I think the biggest benefit of owning a Veloster is that if you’re driving it, you don’t have to see it passing by.
I read that in Japan, owning a boxy looking vehicle is considered macho, and for all the things Japanese culture has given us, I hope that one is never widely adopted. Although given the short term success of the Hummer, and now the growing sales of the mini-boxes, I’m left to wonder. Many of the micro-vans or whatever their popular nickname happens to be, remind me of basic kitchen appliances. Toasters, canisters, or what-have-you, but the Nissan Cube should be renamed the Icebox. This offbeat, asymmetrical, styling hangover painted white looks like you should clear a parking spot in your kitchen. But hey, picnics and pot luck dinners should be breeze. Nissan should offer massive discounts to catering services the world over.
The poor, lost child Durango has been through some tough changes. The SUV started off well enough, borrowing from its Dakota cousin, and all seemed well until the tumultuous years Chrysler ownership bounced from Daimler-Benz to the inept hands of the Cerberus Group. (The latter knowing NOTHING about running a car company, and boy did it show.) Thankfully, the passionate people in control these days have transformed the Durango into a truck that begs for its life to be a Charger, but those murky models in between were insane bastard offspring of a mish-mash of Jeep and Ram truck DNA.
Not attractive from any angle, these Lego-block beasts should be herded to service in the distant wilderness where wild animals could care less, and park rangers will never lose them as much as they might want to.
If this is the future of automotive technology then its time for me to move to an urban location over-run with public transportation. This latest product from the Bavarian Motor Werks might be cutting edge, but it looks like a deformed astronaut helmet. I almost envision a frustrated chief of design sounding off to his staff, “Give me a car so advanced and incredible I wont give a damn what it looks like!” Job done, except the rest of us just might disagree with the apathy toward appearance.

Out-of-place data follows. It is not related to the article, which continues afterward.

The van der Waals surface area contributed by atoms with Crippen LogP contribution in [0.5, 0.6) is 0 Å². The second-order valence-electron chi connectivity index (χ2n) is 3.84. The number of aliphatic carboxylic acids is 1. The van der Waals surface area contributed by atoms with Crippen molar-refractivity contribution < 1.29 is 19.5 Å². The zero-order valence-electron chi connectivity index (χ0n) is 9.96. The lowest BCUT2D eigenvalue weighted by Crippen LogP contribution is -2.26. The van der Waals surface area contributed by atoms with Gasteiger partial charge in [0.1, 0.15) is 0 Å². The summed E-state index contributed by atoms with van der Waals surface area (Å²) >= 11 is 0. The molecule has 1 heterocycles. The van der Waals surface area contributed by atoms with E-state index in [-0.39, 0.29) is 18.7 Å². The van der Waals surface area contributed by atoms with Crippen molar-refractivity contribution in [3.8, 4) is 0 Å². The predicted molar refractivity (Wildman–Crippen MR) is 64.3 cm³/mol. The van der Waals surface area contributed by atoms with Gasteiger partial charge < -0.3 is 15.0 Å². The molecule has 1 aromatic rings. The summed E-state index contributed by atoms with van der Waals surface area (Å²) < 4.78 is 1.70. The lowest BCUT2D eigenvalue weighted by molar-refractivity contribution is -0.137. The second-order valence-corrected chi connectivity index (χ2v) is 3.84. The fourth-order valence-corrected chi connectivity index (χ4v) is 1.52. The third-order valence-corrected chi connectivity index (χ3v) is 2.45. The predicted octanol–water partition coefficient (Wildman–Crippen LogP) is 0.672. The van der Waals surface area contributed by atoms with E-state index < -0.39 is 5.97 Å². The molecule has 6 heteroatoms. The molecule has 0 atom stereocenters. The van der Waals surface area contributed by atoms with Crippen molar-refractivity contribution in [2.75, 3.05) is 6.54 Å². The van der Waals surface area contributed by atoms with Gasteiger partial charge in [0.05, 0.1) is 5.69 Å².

Here is yet another left field sister ship. The Honda Accord Crosstour, now known simply as the Crosstour, has drawn its share of detractors. Despite the criticism from the press, the Crosstour has found a niche in the market as it pulls off the utility of a wagon without quite looking like one. All of which probably pleases the execs at Honda no end since the Crosstour replaced the Accord wagon to begin with. While the Crosstour sports a love-it or hate-it appearance, its Acura cousin pushes that envelope to its outer limits. The styling attempts to hide the rear doors fail in execution, and the more sharply angled glass lines only make the vehicle look more cramped. But for me, the biggest laugher is the beaver-tooth front grill treatment. Acuras are meant to be upscale cars, but I would feel a pang of nausea every time I looked in my driveway only to see Punxsutawney Phil staring back at me with glowing eyes. I’ve noticed more recent models with the grill given a muted black treatment in an effort to tone down the effect. That’s nice; the beaver needs his teeth cleaned. Those morning coffee stains are just annoying.
And my Aztek is ugly? Maybe so, but she aint alone by a long shot!
Chariots and Wagons March 31, 2015Posted by tobthebat in Car Guy Thoughts.
Tags: Aztek, Bertone, Charger, chariots, Chrysler, Countach, Cuda, diablo, espada, Ferrari, Foose, hemi, herlitz, jaguar pirana, Lamborghini, Marcello Gandini, Miura, NASCAR, Plymouth, richard petty, roadrunner, sick fish, trepanier
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The chariot has always been a glory machine. History depicts its use in both racing and war, being pulled my multiple steeds of great strength, an early equivalent of the modern-day, high powered sports car.
Then there are wagons, from simple buckboards to large covered land barges, sharing all of the varied, mundane duties we saddle our contemporary vehicles with, they were the useful but unglamorous transportation of their time.
Such is the dilemma of the modern gearhead. We all dream of the exotic supercar but are forced to deal with the requirements of our daily lives. Many eventually find the means to garage a second vehicle, pampering it while waiting for warm, sunny days when we can indulge ourselves. For those with abundant means (like Jay Leno) this arrangement becomes far more elaborate.